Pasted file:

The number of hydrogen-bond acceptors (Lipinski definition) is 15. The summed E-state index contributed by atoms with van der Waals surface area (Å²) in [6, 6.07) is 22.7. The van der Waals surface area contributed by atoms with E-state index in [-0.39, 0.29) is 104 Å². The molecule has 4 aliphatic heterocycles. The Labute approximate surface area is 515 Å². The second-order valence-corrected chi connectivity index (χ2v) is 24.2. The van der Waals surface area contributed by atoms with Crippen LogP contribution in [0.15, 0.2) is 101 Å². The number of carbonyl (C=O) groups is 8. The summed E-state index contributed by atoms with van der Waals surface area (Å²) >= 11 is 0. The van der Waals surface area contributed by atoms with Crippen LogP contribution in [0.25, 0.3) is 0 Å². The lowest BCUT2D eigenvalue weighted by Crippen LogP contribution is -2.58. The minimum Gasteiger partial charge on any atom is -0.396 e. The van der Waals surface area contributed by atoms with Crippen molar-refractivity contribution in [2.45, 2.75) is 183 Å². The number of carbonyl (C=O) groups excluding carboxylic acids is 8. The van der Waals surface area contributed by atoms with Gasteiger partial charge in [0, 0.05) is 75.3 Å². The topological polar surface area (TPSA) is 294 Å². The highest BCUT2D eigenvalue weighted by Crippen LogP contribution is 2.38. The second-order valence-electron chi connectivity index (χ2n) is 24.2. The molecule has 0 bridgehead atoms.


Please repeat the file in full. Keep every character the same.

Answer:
The number of hydrogen-bond acceptors (Lipinski definition) is 15. The summed E-state index contributed by atoms with van der Waals surface area (Å²) in [6, 6.07) is 22.7. The van der Waals surface area contributed by atoms with E-state index in [-0.39, 0.29) is 104 Å². The molecule has 4 aliphatic heterocycles. The Labute approximate surface area is 515 Å². The second-order valence-corrected chi connectivity index (χ2v) is 24.2. The van der Waals surface area contributed by atoms with Crippen LogP contribution in [0.15, 0.2) is 101 Å². The number of carbonyl (C=O) groups is 8. The summed E-state index contributed by atoms with van der Waals surface area (Å²) >= 11 is 0. The van der Waals surface area contributed by atoms with Crippen LogP contribution in [0.25, 0.3) is 0 Å². The lowest BCUT2D eigenvalue weighted by Crippen LogP contribution is -2.58. The minimum Gasteiger partial charge on any atom is -0.396 e. The van der Waals surface area contributed by atoms with Crippen molar-refractivity contribution in [2.45, 2.75) is 183 Å². The number of carbonyl (C=O) groups excluding carboxylic acids is 8. The van der Waals surface area contributed by atoms with Gasteiger partial charge in [0, 0.05) is 75.3 Å². The topological polar surface area (TPSA) is 294 Å². The highest BCUT2D eigenvalue weighted by Crippen LogP contribution is 2.38. The second-order valence-electron chi connectivity index (χ2n) is 24.2. The molecule has 0 bridgehead atoms.